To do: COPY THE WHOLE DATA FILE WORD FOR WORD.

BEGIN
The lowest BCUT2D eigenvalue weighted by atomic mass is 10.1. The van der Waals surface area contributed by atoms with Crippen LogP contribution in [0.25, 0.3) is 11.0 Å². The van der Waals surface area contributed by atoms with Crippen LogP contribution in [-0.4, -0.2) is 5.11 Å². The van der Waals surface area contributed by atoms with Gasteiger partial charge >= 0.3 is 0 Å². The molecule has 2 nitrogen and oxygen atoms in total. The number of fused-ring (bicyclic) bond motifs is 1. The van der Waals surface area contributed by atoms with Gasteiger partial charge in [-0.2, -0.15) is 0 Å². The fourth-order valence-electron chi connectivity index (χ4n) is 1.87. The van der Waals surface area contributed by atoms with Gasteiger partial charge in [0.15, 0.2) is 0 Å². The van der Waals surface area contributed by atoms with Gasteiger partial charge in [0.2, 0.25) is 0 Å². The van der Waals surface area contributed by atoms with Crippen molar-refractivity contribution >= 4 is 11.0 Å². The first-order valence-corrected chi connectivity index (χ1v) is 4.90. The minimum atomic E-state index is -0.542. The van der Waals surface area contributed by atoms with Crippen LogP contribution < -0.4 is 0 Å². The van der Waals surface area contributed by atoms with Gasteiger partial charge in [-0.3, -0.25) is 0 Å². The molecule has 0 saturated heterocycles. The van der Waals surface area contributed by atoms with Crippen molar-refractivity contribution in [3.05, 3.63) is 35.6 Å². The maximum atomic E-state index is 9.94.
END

The lowest BCUT2D eigenvalue weighted by atomic mass is 10.1. The van der Waals surface area contributed by atoms with Crippen LogP contribution in [0.25, 0.3) is 11.0 Å². The van der Waals surface area contributed by atoms with Crippen LogP contribution in [-0.4, -0.2) is 5.11 Å². The van der Waals surface area contributed by atoms with Gasteiger partial charge >= 0.3 is 0 Å². The molecule has 2 nitrogen and oxygen atoms in total. The number of fused-ring (bicyclic) bond motifs is 1. The van der Waals surface area contributed by atoms with Gasteiger partial charge in [-0.2, -0.15) is 0 Å². The fourth-order valence-electron chi connectivity index (χ4n) is 1.87. The van der Waals surface area contributed by atoms with Gasteiger partial charge in [0.15, 0.2) is 0 Å². The van der Waals surface area contributed by atoms with Gasteiger partial charge in [0.2, 0.25) is 0 Å². The van der Waals surface area contributed by atoms with Crippen molar-refractivity contribution >= 4 is 11.0 Å². The first-order valence-corrected chi connectivity index (χ1v) is 4.90. The minimum atomic E-state index is -0.542. The van der Waals surface area contributed by atoms with Crippen LogP contribution < -0.4 is 0 Å². The van der Waals surface area contributed by atoms with Gasteiger partial charge in [-0.3, -0.25) is 0 Å². The molecule has 0 saturated heterocycles. The van der Waals surface area contributed by atoms with Crippen molar-refractivity contribution in [3.05, 3.63) is 35.6 Å². The maximum atomic E-state index is 9.94.